Unions took a hit today when the Supreme Court of the United States stated that in-home health care workers cannot be forced to pay dues to a union they do not wish to join. In Harris v. Quinn, a challenge was brought against the Illinois state requirement that public-sector employees pay dues to the unions who negotiate their contracts and represent them in grievances, even when the employees find the union distasteful.
This case gave the Supreme Court the opportunity to proclaim similar requirements as unconstitutional, but instead the Court chose to only address such requirements in regards to home health care workers. The Court stated that the workers in questions could not be required to pay union dues as they were not truly “full-fledged public employees” since they were hired and fired by individual patients and worked in private homes.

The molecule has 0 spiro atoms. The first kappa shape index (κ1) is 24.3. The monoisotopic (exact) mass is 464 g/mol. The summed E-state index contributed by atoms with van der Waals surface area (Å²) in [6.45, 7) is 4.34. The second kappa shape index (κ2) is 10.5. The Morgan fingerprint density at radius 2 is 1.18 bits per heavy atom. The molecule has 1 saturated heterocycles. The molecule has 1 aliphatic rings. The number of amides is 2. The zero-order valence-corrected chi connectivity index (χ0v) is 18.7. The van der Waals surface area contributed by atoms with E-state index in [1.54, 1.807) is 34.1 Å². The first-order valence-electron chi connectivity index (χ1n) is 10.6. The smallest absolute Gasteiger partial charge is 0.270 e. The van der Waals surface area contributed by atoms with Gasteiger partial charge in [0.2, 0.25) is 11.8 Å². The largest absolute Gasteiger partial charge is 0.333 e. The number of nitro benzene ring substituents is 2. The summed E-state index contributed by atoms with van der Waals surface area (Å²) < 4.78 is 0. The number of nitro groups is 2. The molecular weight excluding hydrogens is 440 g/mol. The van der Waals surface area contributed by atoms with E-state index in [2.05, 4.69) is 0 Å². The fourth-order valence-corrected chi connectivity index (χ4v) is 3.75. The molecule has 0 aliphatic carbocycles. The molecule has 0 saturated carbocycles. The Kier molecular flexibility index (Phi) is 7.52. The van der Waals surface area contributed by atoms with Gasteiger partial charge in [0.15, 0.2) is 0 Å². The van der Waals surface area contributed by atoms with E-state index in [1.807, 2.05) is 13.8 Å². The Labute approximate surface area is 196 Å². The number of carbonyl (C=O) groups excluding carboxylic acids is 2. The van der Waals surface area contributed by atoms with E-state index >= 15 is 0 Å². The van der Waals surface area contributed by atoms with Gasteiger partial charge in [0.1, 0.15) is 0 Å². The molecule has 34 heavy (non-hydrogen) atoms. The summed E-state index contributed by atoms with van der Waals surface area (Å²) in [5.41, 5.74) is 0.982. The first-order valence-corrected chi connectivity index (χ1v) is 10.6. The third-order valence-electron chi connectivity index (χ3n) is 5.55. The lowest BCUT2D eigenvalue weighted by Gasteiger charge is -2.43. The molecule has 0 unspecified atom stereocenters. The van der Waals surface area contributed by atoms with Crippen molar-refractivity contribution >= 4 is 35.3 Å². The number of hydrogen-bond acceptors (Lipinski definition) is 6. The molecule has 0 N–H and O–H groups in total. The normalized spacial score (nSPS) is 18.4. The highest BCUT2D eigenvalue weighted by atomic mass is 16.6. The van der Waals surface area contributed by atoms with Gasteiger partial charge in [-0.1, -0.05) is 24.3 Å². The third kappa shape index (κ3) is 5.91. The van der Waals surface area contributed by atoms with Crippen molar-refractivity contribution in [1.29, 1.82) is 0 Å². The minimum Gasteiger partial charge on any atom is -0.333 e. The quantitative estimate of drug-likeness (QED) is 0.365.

However, while the ruling was narrow, the implications are anything but. Now, in the 26 states that require public-sector workers to pay union dues, it is unclear whether such requirements will continue to be allowed. While proponents of required union dues say this decision went too far, others claim the decision did not go far enough. But the Court may have another chance at this question as early as next year in a case where California teachers are suing to avoid paying the mandated dues based on First Amendment grounds. This case is currently in the Ninth Circuit.
If you have any questions regarding unions and collective bargaining, please contact any of the attorneys at Royal LLP at (413) 586-2288.